Reading together nurtures a love for reading.
Thursday, October 25, 2012
The other day I was having a Facebook “conversation” and the name of our wonderful, late mayor, Wilfred Y. Kraft, came up. Since October is the month when the spotlight is shown on our local fire departments and the great work they do I wanted to share my memories of a very special individual; a singularly unique gentleman who was absolutely committed to this community he called home. He was Mayor Kraft to me and in return he would address me as Library Director Lamphere. He was a good friend, an incredible storyteller, a proud volunteer fireman and always comported himself with dignity and grace in his role as mayor.
Frequently, Mayor Kraft would visit the library and when I saw him coming up the sidewalk I would say to Marta “Stop working, the Mayor is here” because once we started to visit, you might as well just sit back and enjoy the conversation. Mayor Kraft’s broad and extensive knowledge of St. Johnsville was unmatched and I enjoyed listening about his many experiences with the people he had encountered during his tenure. Since his passing, there have been many occasions when I’ve thought, “If Mayor Kraft were here, he’d know the answer.”
He and I shared a tremendous respect for the written word. Several times during our friendship he would come to me and ask me to review something he had written; perhaps a mayorial letter or a newspaper editorial. One of his great passions was, of course, the St. Johnsville Fire Department; how very proud he was to have been a member. It was for the fire department that I have a last memory of “tweeking” a piece of writing for him.
Mayor Kraft brought in a copy of a fireman’s prayer, a piece that would be read during a memorial following the death of a fellow member. His concern was that now the department had some female members, the prayer was not inclusive and there were a couple of other passages that he was less than pleased with. I told him to leave it with me and I would work on it. Each and every word I labored over trying to get it just right. Once I had finished, he came in to review it and you can imagine my chagrin when the re-write was NOT deemed 100%! That’s how the Mayor rolled though, always saying what he thought and expecting you to respond in kind at a higher standard. He left the prayer with me again and I labored some more; writing, crossing out, writing until finally he was pleased with the result.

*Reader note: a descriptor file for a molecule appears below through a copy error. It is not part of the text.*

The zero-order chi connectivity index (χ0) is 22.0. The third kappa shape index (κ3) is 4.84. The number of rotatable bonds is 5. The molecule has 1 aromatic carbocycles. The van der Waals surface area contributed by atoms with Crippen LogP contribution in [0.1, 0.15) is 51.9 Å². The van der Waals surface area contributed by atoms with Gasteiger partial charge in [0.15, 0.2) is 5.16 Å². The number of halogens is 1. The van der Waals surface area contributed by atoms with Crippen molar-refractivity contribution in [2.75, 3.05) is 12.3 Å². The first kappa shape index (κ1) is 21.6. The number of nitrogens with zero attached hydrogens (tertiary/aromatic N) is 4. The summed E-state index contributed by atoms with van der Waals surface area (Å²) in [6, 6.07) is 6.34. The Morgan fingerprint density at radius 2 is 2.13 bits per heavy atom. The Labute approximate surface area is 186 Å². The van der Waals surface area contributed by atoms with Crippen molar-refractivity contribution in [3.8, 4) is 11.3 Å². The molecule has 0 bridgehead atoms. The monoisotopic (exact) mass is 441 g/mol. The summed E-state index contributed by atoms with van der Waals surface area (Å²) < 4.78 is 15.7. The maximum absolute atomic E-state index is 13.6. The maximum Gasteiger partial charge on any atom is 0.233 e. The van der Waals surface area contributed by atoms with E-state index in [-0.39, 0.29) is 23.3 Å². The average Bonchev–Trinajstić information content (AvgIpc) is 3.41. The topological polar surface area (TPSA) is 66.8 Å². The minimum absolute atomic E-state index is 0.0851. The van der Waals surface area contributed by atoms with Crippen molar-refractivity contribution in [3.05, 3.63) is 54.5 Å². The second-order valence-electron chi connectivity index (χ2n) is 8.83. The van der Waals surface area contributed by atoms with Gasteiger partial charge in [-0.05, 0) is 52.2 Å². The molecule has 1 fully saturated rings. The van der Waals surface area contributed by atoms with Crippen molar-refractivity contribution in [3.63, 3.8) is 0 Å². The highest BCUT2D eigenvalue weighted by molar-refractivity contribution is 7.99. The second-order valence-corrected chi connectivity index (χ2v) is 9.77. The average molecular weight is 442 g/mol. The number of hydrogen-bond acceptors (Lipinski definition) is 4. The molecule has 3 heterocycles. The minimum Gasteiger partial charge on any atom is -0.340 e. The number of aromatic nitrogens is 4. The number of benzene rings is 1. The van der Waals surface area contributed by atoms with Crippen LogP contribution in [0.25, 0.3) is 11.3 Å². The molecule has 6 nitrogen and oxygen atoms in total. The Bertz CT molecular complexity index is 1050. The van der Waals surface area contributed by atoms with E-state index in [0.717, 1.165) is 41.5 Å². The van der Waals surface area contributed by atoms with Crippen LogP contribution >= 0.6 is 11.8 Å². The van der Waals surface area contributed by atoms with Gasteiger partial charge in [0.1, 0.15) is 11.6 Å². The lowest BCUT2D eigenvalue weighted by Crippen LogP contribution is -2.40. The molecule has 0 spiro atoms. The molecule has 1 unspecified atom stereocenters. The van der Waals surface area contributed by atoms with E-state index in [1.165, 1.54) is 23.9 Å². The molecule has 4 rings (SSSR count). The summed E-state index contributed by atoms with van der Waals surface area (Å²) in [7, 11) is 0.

We have in our collection an old toy fire truck given to us by Mayor Kraft and his brother. Amazingly, the truck actually pumped water and, with a big smile lighting his face, the Mayor took great delight in telling me that he and his brother would build “small fires”, a bit of paper or some cardboard, and put them out with the toy truck. Mayor Kraft also arranged for us to receive one of the old pull boxes for our collection and after his death, his turnout coat was given to the library.
Out of the past……My great uncle was Don LaLone, known to many as “Baloney”. He was an avid and active member of the St. Johnsville Fire Department for many years. My dad used to say Uncle Don was like an old fire horse; once he heard the alarm go off, he would be out the door pulling on his coat, tugging on his boots and charging down the sidewalk to the fire house.
To the members of St. Johnsville’s Flying Saints and to my brother David who serves as a deputy chief in Canajoharie, on behalf of our grateful communities I say thank you and may God bless you and keep you safe as you go about your duties.
Saturday, October 20, 2012
Just as geese fly south and bears begin to hibernate, this time of year guarantees that children will be coming for Toddler Time and Story Hour; and what great joy they bring with them!
Each program runs for about 10 weeks after which we take a winter hiatus and resume in the spring for another 10 weeks.
Almost 20 years ago we were the first area library to offer a Toddler Time program and it has proven to be very popular ever since with children coming not only from our tri-village area but also Dolgeville, Little Falls and Bleeker
Toddler Time and Story Hour are a lovely way for children to be introduced to the wonder that is the library and hopefully start them along the path of a lifelong love for reading.
It’s a blast and absolutely one of the best parts of my job.
Sunday, October 14, 2012